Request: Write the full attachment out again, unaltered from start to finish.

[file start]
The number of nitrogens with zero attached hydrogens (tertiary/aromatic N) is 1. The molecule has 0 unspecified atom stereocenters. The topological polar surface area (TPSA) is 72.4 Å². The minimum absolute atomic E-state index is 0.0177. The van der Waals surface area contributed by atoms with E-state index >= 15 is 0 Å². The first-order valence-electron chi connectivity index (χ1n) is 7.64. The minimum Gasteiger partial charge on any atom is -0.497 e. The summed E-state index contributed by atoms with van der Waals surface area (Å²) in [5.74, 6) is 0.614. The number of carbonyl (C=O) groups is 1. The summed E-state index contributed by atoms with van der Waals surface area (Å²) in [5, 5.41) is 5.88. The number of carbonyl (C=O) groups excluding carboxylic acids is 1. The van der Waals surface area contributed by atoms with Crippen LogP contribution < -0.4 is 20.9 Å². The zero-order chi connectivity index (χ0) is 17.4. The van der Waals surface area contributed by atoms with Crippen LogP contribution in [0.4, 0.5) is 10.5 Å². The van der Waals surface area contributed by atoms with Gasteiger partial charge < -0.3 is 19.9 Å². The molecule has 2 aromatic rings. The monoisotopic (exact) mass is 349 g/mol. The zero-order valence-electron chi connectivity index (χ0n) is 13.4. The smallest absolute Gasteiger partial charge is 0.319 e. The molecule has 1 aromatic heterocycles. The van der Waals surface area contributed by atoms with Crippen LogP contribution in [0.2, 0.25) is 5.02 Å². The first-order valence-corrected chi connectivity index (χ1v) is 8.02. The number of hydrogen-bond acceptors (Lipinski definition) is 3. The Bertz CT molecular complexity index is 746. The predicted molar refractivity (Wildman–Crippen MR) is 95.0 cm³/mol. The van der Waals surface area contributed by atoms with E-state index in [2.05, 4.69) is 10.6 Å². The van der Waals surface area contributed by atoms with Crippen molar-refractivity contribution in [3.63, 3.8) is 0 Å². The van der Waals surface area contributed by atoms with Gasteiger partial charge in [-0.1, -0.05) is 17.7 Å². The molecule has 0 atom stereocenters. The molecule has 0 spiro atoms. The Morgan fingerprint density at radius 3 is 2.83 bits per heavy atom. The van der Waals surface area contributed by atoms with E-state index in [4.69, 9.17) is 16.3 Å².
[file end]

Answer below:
The number of nitrogens with zero attached hydrogens (tertiary/aromatic N) is 1. The molecule has 0 unspecified atom stereocenters. The topological polar surface area (TPSA) is 72.4 Å². The minimum absolute atomic E-state index is 0.0177. The van der Waals surface area contributed by atoms with E-state index >= 15 is 0 Å². The first-order valence-electron chi connectivity index (χ1n) is 7.64. The minimum Gasteiger partial charge on any atom is -0.497 e. The summed E-state index contributed by atoms with van der Waals surface area (Å²) in [5.74, 6) is 0.614. The number of carbonyl (C=O) groups is 1. The summed E-state index contributed by atoms with van der Waals surface area (Å²) in [5, 5.41) is 5.88. The number of carbonyl (C=O) groups excluding carboxylic acids is 1. The van der Waals surface area contributed by atoms with Crippen LogP contribution < -0.4 is 20.9 Å². The zero-order chi connectivity index (χ0) is 17.4. The van der Waals surface area contributed by atoms with Crippen LogP contribution in [0.4, 0.5) is 10.5 Å². The van der Waals surface area contributed by atoms with Gasteiger partial charge < -0.3 is 19.9 Å². The molecule has 2 aromatic rings. The monoisotopic (exact) mass is 349 g/mol. The zero-order valence-electron chi connectivity index (χ0n) is 13.4. The smallest absolute Gasteiger partial charge is 0.319 e. The molecule has 1 aromatic heterocycles. The van der Waals surface area contributed by atoms with Crippen LogP contribution in [0.2, 0.25) is 5.02 Å². The first-order valence-corrected chi connectivity index (χ1v) is 8.02. The number of hydrogen-bond acceptors (Lipinski definition) is 3. The Bertz CT molecular complexity index is 746. The predicted molar refractivity (Wildman–Crippen MR) is 95.0 cm³/mol. The van der Waals surface area contributed by atoms with E-state index in [2.05, 4.69) is 10.6 Å². The van der Waals surface area contributed by atoms with Crippen molar-refractivity contribution in [3.63, 3.8) is 0 Å². The van der Waals surface area contributed by atoms with Gasteiger partial charge in [-0.1, -0.05) is 17.7 Å². The molecule has 0 atom stereocenters. The molecule has 0 spiro atoms. The Morgan fingerprint density at radius 3 is 2.83 bits per heavy atom. The van der Waals surface area contributed by atoms with E-state index in [4.69, 9.17) is 16.3 Å².